CLARK COUNTY, Ind. (WEHT) – The Indiana DNR said in a press release this week that preliminary lab results were positive for epizootic hemorrhagic disease (EHD) virus in a sample of a dead deer from Clark County.
DNR said additional testing is needed to determine the strain of EHD virus.
EHD is a viral disease that may affect white-tailed deer to some degree every year.
It occurs during late summer and early fall, and there is evidence that outbreaks may be worse during drought years.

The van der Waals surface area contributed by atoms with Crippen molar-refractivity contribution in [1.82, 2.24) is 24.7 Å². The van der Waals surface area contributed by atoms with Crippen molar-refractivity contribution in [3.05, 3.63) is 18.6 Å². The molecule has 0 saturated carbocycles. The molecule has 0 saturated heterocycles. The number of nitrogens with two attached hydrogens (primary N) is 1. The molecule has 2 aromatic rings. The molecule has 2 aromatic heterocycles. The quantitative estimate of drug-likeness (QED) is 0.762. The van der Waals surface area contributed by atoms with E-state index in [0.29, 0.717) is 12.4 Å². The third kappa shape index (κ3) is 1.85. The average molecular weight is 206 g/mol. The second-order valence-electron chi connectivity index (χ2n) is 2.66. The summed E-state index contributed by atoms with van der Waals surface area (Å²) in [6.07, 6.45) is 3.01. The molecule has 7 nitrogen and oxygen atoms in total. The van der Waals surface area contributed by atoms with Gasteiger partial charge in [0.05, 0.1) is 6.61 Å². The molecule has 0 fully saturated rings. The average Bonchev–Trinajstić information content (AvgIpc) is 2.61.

EHD is transmitted by flies commonly known as biting midges, sand gnats, and ‘no-see-ums.’
Humans are not at risk for contracting the disease.
“Deer infected with EHD may appear depressed or weak and often seek out water. Other signs may include a blue-tinged tongue, swelling of the head, neck or eyelids, ulcers on the tongue and the oral cavity, or sloughed hooves,” said Dr. Nancy Boedeker, DNR wildlife veterinarian.
The disease is often fatal to deer, but some will survive it.
Outbreaks can be more severe in years where there’s a wet spring followed by a hot, dry fall.
“If you see a deer that you suspect may have died from EHD, you can report it directly to the DNR through our website at deer.dnr.IN.gov,” Caudell said. “Just click on the link for Report a Dead or Sick Deer.”
(This story was originally published on August 13, 2019)